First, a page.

Coffee On The Table With Note Writing We're Hiring

So, you want to hire a rabbi?

Well, there are some things you might want to know. Whether you are a community, individual or organization, you should have some idea of who you are looking for. Ask yourselves what is important to you? Are you looking for someone traditional, creative, serious, or touchy feely? What are the main things you want the rabbi to achieve in this job? The more clear you are about whom you are and what kinds of skill sets and personality you are looking for, the easier the search will be. Start your search by looking at yourself and asking important questions about your own goals and needs.

Next, write up a strong job description. Remember that at this point in the process you are selling yourself too. You want to attract the best candidates, so highlight why your position would be interesting and challenging to the right candidate. Be as clear as possible in describing who you are looking for and what qualifications that person has. Many of you have written job descriptions in your own places of employment. This is not that different.

Hopefully, you will get several candidates to choose from. Rabbinic backgrounds are getting more and more diverse. Here are some questions you might want to ask of candidates:

  1. What rabbinical school did you go to? Why did you choose that one? How long was your course of study?
  2. Are you a member of any rabbinical associations? Does the association have any code of ethics and are you bound by them?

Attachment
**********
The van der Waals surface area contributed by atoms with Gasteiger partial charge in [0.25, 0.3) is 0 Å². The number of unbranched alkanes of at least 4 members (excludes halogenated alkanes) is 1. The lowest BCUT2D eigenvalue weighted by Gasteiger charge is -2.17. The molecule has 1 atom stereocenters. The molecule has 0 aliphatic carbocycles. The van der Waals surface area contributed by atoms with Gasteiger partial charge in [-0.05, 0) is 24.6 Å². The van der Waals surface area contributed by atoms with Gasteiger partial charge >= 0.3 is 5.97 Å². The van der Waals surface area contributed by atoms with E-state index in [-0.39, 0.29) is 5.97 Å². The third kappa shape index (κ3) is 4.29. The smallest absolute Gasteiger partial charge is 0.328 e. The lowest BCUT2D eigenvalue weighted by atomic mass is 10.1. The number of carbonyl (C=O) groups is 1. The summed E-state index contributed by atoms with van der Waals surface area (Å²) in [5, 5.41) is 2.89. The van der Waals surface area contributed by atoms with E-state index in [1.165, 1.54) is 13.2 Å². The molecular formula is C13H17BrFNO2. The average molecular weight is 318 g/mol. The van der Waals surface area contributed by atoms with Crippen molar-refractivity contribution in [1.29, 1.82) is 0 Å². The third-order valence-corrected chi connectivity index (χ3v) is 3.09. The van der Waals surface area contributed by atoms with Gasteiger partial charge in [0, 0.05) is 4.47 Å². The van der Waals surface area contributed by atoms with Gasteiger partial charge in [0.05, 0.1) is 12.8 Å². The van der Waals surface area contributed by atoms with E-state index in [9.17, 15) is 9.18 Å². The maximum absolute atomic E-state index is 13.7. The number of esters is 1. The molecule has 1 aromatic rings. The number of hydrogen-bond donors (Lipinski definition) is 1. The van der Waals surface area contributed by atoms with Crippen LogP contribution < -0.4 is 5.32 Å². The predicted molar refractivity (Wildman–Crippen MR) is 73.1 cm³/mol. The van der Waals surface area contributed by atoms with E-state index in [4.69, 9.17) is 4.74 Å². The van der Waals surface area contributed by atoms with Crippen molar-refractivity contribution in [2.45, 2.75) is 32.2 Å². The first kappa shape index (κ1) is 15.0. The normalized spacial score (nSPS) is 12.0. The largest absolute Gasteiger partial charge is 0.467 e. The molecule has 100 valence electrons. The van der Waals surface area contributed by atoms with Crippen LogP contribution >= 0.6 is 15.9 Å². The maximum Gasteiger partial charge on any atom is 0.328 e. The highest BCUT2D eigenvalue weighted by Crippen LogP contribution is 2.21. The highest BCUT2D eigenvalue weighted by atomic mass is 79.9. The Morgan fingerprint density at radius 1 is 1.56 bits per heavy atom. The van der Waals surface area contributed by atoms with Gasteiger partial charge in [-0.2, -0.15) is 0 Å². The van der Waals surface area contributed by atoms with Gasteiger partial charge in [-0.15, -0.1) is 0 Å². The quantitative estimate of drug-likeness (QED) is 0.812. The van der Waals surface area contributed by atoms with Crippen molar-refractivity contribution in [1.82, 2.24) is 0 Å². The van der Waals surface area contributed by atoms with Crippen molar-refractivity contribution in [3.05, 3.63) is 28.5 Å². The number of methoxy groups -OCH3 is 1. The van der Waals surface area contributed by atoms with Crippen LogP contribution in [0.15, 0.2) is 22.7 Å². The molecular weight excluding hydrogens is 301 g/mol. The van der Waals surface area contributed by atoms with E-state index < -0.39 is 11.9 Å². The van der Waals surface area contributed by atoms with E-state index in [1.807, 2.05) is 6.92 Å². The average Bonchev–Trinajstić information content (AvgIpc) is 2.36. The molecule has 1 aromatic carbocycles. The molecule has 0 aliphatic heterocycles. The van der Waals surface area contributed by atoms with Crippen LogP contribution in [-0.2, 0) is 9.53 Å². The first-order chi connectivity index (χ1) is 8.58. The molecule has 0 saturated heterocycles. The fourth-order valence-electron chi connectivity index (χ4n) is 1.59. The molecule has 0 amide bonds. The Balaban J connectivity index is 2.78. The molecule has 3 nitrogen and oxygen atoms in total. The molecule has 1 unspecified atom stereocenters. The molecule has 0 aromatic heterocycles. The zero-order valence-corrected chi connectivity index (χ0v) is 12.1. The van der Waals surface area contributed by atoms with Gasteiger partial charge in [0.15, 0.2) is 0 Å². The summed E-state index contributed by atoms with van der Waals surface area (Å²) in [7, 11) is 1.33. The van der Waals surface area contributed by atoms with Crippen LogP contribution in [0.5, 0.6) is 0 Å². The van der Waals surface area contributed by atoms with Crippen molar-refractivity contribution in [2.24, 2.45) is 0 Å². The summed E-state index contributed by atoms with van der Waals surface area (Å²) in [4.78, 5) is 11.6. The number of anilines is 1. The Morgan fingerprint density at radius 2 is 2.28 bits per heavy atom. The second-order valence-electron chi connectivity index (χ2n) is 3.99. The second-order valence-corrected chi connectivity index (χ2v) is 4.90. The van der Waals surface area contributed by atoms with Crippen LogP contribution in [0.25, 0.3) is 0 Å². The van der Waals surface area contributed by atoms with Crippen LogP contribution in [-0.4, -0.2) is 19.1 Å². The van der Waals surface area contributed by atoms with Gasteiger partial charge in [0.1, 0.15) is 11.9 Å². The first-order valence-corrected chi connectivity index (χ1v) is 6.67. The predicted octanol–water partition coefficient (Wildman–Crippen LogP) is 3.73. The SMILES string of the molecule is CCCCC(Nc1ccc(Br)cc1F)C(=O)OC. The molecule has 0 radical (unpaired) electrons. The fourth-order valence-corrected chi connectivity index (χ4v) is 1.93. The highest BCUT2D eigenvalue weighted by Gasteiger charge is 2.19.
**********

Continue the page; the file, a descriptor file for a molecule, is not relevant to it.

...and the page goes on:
3. Have you ever been asked to leave a rabbinic association? Please explain the circumstances?
  4. What are you most passionate about as a rabbi? What do you want to achieve?
  5. What are you currently studying for your own professional development?
  6. How do you integrate Jewish thought and practice with the needs of people today?
  7. What would you like to achieve in this position/in this community?
  8. What is your leadership style? How do you best work with others?
  9. If the position is one that has not typically been held by a rabbi, ask what value add on, if any, they see being a rabbi brings to the position? How does this job fit in to their vision of their own rabbinate?
  10. What role, if any, does God play in their lives, and how will they speak about God with others?

The answers to these questions should give you a fairly clear idea of who this person is, what they are passionate about, what they want to achieve, and what they can bring to the position you are offering.

As with any hire, you need to fully vet the rabbi. Google him or her to see what comes up. Call references and any one you know at their last position. If they belong to a rabbinic organization, call the organization and confirm that the rabbi is in good standing. Confirm they graduated from the school they name on their resume. If this person is going to be working with children, it does not hurt to do a fingerprint background check. Do your due diligence! The vast majority of rabbis are incredibly caring, compassionate, ethical people. They will understand why you are seriously vetting them. In this day and age, it is a simply a necessity.

Finding the right match is exciting! Together you can transform a community, an organization, and impact individual lives. This is a sacred process, though it may not feel like it when you are dealing with the nitty gritty details. Be thoughtful, take your time, ask good questions, and you will find the right rabbi for you. Good luck!

Uncategorized